George W. Bush hopes history will see him as a president who liberated millions of Iraqis and Afghans, who worked towards peace and who never sold his soul for political ends.
"I'd like to be a president (known) as somebody who liberated 50 million people and helped achieve peace," Bush said in excerpts of a recent interview released by the White House Friday.
"I would like to be a person remembered as a person who, first and foremost, did not sell his soul in order to accommodate the political process. I came to Washington with a set of values, and I'm leaving with the same set of values."
He also said he wanted to be seen as a president who helped individuals, "that rallied people to serve their neighbor; that led an effort to help relieve HIV/AIDS and malaria on places like the continent of Africa; that helped elderly people get prescription drugs and Medicare as a part of the basic package."
Bush added that every day during his eight-year presidency he had consulted the Bible and drawn comfort from his faith.
"I would advise politicians, however, to be careful about faith in the public arena," the US leader said in the interview with his sister Doro Bush Koch recorded as part of an oral history program known as Storycorps.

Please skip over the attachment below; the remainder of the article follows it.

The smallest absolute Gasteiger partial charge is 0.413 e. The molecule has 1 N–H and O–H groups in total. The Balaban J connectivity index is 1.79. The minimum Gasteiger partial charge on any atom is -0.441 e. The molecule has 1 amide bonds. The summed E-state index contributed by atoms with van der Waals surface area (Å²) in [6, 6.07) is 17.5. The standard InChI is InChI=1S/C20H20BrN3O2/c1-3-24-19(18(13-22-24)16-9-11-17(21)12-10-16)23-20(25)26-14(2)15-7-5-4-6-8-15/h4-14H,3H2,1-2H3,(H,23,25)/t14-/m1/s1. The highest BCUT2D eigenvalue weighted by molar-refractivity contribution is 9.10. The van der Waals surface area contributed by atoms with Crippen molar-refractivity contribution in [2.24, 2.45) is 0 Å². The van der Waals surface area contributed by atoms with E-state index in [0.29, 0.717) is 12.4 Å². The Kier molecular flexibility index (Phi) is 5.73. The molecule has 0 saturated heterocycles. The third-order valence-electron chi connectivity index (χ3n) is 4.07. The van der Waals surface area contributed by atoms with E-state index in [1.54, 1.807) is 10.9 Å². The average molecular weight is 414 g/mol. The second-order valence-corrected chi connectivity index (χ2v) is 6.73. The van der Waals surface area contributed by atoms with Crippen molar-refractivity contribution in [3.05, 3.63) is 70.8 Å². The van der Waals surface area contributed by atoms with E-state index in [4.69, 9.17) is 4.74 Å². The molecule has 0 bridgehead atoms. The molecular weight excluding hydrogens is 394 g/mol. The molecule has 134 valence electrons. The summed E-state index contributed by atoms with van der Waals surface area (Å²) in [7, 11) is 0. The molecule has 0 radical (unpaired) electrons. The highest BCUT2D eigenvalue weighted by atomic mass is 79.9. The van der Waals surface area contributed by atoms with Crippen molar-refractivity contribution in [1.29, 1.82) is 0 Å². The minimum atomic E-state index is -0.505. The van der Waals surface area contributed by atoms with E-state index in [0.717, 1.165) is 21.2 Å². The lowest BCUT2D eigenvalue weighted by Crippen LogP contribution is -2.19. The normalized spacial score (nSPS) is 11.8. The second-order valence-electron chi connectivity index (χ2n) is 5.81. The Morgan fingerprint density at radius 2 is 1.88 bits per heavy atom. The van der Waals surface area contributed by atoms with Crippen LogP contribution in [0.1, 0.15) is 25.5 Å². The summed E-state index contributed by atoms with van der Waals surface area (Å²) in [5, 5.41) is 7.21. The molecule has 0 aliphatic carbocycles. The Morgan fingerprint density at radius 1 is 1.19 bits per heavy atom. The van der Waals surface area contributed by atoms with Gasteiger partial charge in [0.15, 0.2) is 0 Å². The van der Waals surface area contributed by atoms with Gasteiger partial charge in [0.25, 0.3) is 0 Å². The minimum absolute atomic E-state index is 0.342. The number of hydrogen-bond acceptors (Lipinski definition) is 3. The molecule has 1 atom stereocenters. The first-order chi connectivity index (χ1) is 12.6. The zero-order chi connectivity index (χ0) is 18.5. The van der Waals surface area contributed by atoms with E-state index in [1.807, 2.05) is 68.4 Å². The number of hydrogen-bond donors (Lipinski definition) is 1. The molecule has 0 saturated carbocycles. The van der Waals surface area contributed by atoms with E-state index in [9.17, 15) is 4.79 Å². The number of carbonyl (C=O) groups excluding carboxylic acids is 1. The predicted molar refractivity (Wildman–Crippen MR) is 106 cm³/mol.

As his second term in office draws to an end, Bush joked he would miss some of the trappings that come with the presidency such as trips on Air Force One, never being stuck in a traffic jam, and the president's residence at Camp David.
But he said he was glad to be stepping back into the shadows.
"Frankly, I'm not going to miss the limelight all that much. It's been a fabulous experience to be the president ... But it will be nice to see the Klieg lights shift somewhere else."
The interview, which Bush recorded with First Lady Laura Bush, will be stored in the library of Congress and a museum devoted to the Bush presidency.
Bush wants history to see him as a liberator of millions